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Presentation, build & wear comfort: Though doing nada for sound, fancy delivery boxes have become de rigueur in these leagues. The T-1 arrived in proper style and a stout metal box. It passed this silly hurdle of luxo cred with flying colors. On relevant items, there were real differences with the Sennheisers. Obviously, the HD800 are bigger. Around your ears, their cups leave room to spare. The Beyers encircle them more closely. By spreading clamping force over a larger ear cushion area, the HD800 thus exerts less lateral head pressure. Both headphones are very comfortable but the Sennheisers even more so.

Sennheiser's headband adjustment occurs from the top on clearly marked scales. Beyer's requires pulling out the curved metal shafts from the sheathed bridge. Their spacing indicators are dots on the inside of the bails. This general solution is quite Mickey Mouse and feels cheap. Having to pull out the shafts nearly to their ends to fit my big head, I had quite a time to later get one of the bails to slip back in again. For a statement effort, here the T1 doesn't quite make the grade.

A channel indicator and serial number are stealthily marked on the inside of the T1's left headband termination. This improves cosmetics over marking the outsides. The headband itself is cushioned but arguably not quite sufficient for really extended sessions once the crown of your head gets peculiarly sensitive to even very small pressures. In my book, the HD800 tops the T1 on overall build quality and perceived value. The latter would be indicated by the respective balance of metal versus synthetic bits. Like the dispatch container, this has nothing to do with sound. But in a comprehensive assessment, it all factors.

Both of today's titans get demerits for using dust-magnet black velour pads. What were these companies thinking? We're dealing with appliances one uses in direct contact with hair and skin. Skin and hair give off flakes and oils. What you want is smooth non-absorbent leather like audio-technica deploys for its W-5000 Raffinato. That's easily cleaned and refuses to actively Velcro fine debris. The W-5000 also rules with its supremely comfortable wing support. It touches your skull not on the sensitive crown but on either side.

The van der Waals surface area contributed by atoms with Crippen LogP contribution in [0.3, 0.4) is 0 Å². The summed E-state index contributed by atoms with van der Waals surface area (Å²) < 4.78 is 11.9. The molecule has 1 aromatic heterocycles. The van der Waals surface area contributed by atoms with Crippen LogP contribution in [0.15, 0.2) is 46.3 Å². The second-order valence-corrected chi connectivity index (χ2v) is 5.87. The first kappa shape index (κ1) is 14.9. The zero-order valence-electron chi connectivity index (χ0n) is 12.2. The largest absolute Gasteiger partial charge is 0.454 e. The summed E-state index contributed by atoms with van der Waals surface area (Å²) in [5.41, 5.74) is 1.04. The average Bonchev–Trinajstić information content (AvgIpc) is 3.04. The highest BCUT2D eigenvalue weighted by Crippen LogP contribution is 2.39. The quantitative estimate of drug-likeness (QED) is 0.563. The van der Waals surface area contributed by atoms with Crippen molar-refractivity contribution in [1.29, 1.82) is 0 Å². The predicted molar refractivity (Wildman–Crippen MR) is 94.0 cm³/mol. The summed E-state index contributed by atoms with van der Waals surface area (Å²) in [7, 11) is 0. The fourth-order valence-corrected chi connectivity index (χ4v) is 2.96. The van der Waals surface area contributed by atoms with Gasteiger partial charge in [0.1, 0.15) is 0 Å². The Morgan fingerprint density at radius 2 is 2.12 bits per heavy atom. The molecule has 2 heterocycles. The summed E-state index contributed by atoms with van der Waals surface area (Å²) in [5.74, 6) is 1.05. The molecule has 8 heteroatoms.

On pure luxuriousness—price and sound not considered—the W-5000 leads and is trailed by the HD800, then the T1. On sound however, the Japanese is clearly bested by the Europeans. In the end, sound is our paramount concern. Here the W5000's lower resolution and lesser fidelity relinquish the stage to the other two. Sayonara.

On the head: The HD800 and T1 are both open-backed but the T1 leaks less sound. It also barely changes when your hands cover up its cups. The more efficient Sennheiser however gets notably hooded and honky then. It must breathe freely. Remember now that I'm judging both designs with high-quality cryo-braid aftermarket, not their stock leashes. This eliminates award potential for either. The HD800's supreme attraction is its upper end and fully suffused aeration. It conveys dimensionality, openness, speed and quite grandiose staging. It's about heightened resolution, litheness and true reveling in upper harmonics. The T1's focus is on a meatier lusher midrange and grippier lower bass. It shifts our attention deeper into tone, into a more relaxed feel and—on anything benefiting from b(r)assier cojones—erects the sonic scenery atop a more potent infrasonic foundation.

Well-recorded strings as on the wonderfully evocative 8-minute long "No Se Que Tiennen las Flores" track of Thierry Robin's soundtrack for La Mentale [Naïve 2007] assume a more burnished character, the low pedal points more prominence. The wispy tremolo of Titi's guitar is more silvery over the Sennheisers, the Tzigane solo violin more saucy over the Beyers.

Enter Burson Audio's class A fully discrete transistors in one corner, Woo Audio's single-ended 300B designer triodes in the other. I'm sure you can readily predict the maximum chemistry matches between these four audio actors. To have these headphones perform in closest proximity, you'd match Sennheiser with Woo and Beyer with Burson. To ham up innate voicing distinctions, you'd swap the amps to create greater polarity between the headphones.